S-T-R-E-T-C-H!

September 30, 2016

 

 

 

It can often seem like there are two kinds of people in the world – flexible people and those who… well, aren’t. This distinction seems especially noticeable when you fall into the “not flexible” camp.

 

So what’s the deal? What are the causes of tight hamstrings? How can I improve my flexibility?

 

There’s a few factors that contribute to a lack of hamstring flexibility, such as:

 

Truly tight hamstrings

Prior injuries

Decreased back/pelvis mobility

Overwork

Improper training

 

So let’s take a look at some of these factors and some strategies you can use to improve your hamstring flexibility...

 

First of all, are your hamstrings really the problem?

 

This may seem silly or obvious, but just because you can’t touch your toes doesn’t necessarily mean your hamstrings are to blame for your limited range of motion. There can be quite a few structures in your “posterior chain” that are limiting your movement, especially if you have a job that requires you to sit or drive for long periods of time.

 

For example, your calves (gastrocnemius muscles) cross the knee joint, so restrictions there can make keeping your knees straight harder than it should be.

Also, the connections from your deep hip muscles (glutes, piriformis, etc.) can affect the ease in which your pelvis tilts, therefore affecting how you bend forward at the hip.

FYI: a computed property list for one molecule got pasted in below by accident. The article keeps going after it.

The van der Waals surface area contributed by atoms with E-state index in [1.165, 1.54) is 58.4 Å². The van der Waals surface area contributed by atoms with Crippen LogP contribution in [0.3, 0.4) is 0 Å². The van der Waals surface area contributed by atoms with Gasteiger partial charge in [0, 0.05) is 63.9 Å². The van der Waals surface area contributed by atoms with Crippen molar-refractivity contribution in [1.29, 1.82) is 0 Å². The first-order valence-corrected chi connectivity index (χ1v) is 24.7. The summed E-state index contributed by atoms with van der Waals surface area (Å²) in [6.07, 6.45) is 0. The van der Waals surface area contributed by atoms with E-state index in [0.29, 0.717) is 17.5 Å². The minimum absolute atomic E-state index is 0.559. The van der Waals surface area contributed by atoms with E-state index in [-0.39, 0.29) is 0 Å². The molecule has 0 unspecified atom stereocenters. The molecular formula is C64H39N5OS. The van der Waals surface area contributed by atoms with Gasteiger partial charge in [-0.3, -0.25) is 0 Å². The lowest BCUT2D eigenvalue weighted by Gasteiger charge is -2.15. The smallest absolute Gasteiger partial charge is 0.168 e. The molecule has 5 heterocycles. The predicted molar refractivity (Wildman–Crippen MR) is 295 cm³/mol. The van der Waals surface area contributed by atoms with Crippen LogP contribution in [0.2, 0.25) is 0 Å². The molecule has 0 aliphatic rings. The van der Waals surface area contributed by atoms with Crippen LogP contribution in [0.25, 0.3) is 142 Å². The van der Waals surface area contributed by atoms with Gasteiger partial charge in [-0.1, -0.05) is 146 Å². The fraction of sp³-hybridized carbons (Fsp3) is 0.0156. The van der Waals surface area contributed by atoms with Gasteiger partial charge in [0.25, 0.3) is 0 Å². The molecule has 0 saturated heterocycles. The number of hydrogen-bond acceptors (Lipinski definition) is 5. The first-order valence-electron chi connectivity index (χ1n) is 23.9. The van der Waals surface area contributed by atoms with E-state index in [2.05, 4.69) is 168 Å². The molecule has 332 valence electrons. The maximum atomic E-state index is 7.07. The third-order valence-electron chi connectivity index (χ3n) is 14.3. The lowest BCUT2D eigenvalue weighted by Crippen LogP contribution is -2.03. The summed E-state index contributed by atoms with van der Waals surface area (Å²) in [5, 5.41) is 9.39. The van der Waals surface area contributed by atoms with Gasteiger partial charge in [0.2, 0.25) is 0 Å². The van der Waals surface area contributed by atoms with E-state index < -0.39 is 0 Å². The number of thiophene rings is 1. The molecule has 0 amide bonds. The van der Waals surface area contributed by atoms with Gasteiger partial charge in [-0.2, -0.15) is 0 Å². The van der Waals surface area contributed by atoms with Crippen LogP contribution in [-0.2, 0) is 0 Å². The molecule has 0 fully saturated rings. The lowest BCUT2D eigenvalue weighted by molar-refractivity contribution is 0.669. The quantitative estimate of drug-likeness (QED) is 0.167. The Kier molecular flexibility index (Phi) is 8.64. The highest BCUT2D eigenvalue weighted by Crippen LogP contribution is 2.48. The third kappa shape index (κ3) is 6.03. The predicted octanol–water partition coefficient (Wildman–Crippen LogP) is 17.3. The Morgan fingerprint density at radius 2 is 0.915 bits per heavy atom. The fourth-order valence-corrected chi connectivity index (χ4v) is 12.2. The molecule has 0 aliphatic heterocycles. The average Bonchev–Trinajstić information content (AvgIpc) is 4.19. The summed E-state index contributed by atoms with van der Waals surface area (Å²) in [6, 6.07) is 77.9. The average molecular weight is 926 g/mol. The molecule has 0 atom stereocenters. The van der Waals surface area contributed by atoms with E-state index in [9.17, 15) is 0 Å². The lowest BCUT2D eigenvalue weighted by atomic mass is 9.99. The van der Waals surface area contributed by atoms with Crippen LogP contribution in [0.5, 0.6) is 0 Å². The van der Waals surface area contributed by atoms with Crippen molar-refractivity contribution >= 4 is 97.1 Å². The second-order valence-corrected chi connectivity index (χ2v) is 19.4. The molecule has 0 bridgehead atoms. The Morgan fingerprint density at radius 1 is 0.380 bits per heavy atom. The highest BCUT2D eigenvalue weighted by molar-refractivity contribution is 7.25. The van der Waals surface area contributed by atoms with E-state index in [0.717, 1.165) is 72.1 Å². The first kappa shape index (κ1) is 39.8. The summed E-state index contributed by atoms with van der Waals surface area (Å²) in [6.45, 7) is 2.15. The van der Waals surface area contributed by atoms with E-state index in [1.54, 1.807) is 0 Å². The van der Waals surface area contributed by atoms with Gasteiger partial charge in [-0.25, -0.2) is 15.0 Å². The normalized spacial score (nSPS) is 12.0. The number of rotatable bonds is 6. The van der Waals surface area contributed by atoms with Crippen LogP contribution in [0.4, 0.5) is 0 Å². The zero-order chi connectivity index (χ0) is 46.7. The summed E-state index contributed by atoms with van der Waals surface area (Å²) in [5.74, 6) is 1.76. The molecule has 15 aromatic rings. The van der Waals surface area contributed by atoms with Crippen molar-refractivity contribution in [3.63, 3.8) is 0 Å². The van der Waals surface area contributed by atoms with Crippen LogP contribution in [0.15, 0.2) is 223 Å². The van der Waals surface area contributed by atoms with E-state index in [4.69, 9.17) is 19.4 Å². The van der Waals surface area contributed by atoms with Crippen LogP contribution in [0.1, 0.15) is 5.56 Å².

Another factor could be the tightness of the fascial interconnections between your muscle groups. Picture this as your muscles being “stuck together,” and so they don’t slide freely beside each other.

Then there’s joint restrictions at your lower back and pelvis, which can cause increased tension throughout your hips and legs. With these, people often feel much more freedom in their motion after doing exercises that loosen up the spine, like the roll over, without stretching our legs much at all.

Or it could be a combination of all of the above, which is definitely common with flexibility issues.

 

So, yes your hamstrings may be tight, but that might just be a small part of the problem (an outward symptom) and you’d want to address all of these issues first.

 

How should you go about doing that?

 

 

 

There’s a lot of things you could do to begin stretching out your hamstrings for greater flexibility, but here are 7 tips to improve your movement and flexibility now, and get rid of that “ropes in the back of the legs” feeling:

 

1. Don’t force any stretch, ever

 

You’ve heard this advice before (I'm sure) and probably ignored it.

 

You may have thought, “If I just work on it harder and push through, my flexibility will improve.” But the trouble with this philosophy is that when you’re working on flexibility, your muscles and nerves aren’t passive structures.